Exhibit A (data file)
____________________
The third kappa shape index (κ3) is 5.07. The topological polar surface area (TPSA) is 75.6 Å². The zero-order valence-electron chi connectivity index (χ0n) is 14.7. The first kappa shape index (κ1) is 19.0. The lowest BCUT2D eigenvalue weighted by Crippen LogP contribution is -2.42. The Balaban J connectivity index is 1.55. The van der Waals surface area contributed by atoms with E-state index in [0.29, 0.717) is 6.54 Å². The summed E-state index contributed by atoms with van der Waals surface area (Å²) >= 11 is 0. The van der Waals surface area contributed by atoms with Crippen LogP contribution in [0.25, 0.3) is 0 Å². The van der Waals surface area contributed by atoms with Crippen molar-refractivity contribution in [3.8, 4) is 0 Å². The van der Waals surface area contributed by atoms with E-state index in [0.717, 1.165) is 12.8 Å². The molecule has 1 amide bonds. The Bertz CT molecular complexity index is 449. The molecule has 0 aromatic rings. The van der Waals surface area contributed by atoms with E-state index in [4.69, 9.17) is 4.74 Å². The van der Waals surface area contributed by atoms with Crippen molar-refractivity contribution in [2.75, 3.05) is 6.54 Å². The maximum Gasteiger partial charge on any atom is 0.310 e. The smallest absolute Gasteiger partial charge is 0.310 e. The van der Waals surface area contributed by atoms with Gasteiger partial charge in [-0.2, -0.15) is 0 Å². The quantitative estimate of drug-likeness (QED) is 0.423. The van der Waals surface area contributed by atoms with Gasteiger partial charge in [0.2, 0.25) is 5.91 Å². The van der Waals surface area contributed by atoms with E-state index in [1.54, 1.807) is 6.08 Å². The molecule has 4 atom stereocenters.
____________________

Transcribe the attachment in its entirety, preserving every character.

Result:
The third kappa shape index (κ3) is 5.07. The topological polar surface area (TPSA) is 75.6 Å². The zero-order valence-electron chi connectivity index (χ0n) is 14.7. The first kappa shape index (κ1) is 19.0. The lowest BCUT2D eigenvalue weighted by Crippen LogP contribution is -2.42. The Balaban J connectivity index is 1.55. The van der Waals surface area contributed by atoms with E-state index in [0.29, 0.717) is 6.54 Å². The summed E-state index contributed by atoms with van der Waals surface area (Å²) >= 11 is 0. The van der Waals surface area contributed by atoms with Crippen LogP contribution in [0.25, 0.3) is 0 Å². The van der Waals surface area contributed by atoms with Crippen molar-refractivity contribution in [3.8, 4) is 0 Å². The van der Waals surface area contributed by atoms with E-state index in [0.717, 1.165) is 12.8 Å². The molecule has 1 amide bonds. The Bertz CT molecular complexity index is 449. The molecule has 0 aromatic rings. The van der Waals surface area contributed by atoms with E-state index in [4.69, 9.17) is 4.74 Å². The van der Waals surface area contributed by atoms with Crippen molar-refractivity contribution in [2.75, 3.05) is 6.54 Å². The maximum Gasteiger partial charge on any atom is 0.310 e. The smallest absolute Gasteiger partial charge is 0.310 e. The van der Waals surface area contributed by atoms with Gasteiger partial charge in [-0.2, -0.15) is 0 Å². The quantitative estimate of drug-likeness (QED) is 0.423. The van der Waals surface area contributed by atoms with Gasteiger partial charge in [0.2, 0.25) is 5.91 Å². The van der Waals surface area contributed by atoms with E-state index in [1.54, 1.807) is 6.08 Å². The molecule has 4 atom stereocenters.